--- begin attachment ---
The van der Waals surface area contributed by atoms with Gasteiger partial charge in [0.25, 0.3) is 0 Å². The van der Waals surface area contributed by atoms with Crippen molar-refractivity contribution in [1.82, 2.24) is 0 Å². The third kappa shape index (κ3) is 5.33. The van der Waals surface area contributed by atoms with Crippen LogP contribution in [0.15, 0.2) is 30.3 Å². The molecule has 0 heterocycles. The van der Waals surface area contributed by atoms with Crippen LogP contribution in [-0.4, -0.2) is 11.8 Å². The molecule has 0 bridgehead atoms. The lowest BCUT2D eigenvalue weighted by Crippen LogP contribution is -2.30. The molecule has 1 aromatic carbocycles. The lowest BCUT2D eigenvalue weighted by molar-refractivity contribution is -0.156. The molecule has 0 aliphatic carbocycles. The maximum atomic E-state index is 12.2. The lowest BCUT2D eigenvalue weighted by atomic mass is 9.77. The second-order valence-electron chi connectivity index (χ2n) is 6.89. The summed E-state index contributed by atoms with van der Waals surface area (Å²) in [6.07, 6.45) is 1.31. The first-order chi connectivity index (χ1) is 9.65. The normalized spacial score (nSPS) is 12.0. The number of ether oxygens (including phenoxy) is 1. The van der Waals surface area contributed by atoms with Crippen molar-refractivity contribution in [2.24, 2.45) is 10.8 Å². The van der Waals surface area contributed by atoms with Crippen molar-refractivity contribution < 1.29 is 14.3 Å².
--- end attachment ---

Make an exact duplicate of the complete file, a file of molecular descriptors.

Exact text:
The van der Waals surface area contributed by atoms with Gasteiger partial charge in [0.25, 0.3) is 0 Å². The van der Waals surface area contributed by atoms with Crippen molar-refractivity contribution in [1.82, 2.24) is 0 Å². The third kappa shape index (κ3) is 5.33. The van der Waals surface area contributed by atoms with Crippen LogP contribution in [0.15, 0.2) is 30.3 Å². The molecule has 0 heterocycles. The van der Waals surface area contributed by atoms with Crippen LogP contribution in [-0.4, -0.2) is 11.8 Å². The molecule has 0 bridgehead atoms. The lowest BCUT2D eigenvalue weighted by Crippen LogP contribution is -2.30. The molecule has 1 aromatic carbocycles. The lowest BCUT2D eigenvalue weighted by molar-refractivity contribution is -0.156. The molecule has 0 aliphatic carbocycles. The maximum atomic E-state index is 12.2. The lowest BCUT2D eigenvalue weighted by atomic mass is 9.77. The second-order valence-electron chi connectivity index (χ2n) is 6.89. The summed E-state index contributed by atoms with van der Waals surface area (Å²) in [6.07, 6.45) is 1.31. The first-order chi connectivity index (χ1) is 9.65. The normalized spacial score (nSPS) is 12.0. The number of ether oxygens (including phenoxy) is 1. The van der Waals surface area contributed by atoms with Crippen molar-refractivity contribution in [2.24, 2.45) is 10.8 Å². The van der Waals surface area contributed by atoms with Crippen molar-refractivity contribution < 1.29 is 14.3 Å².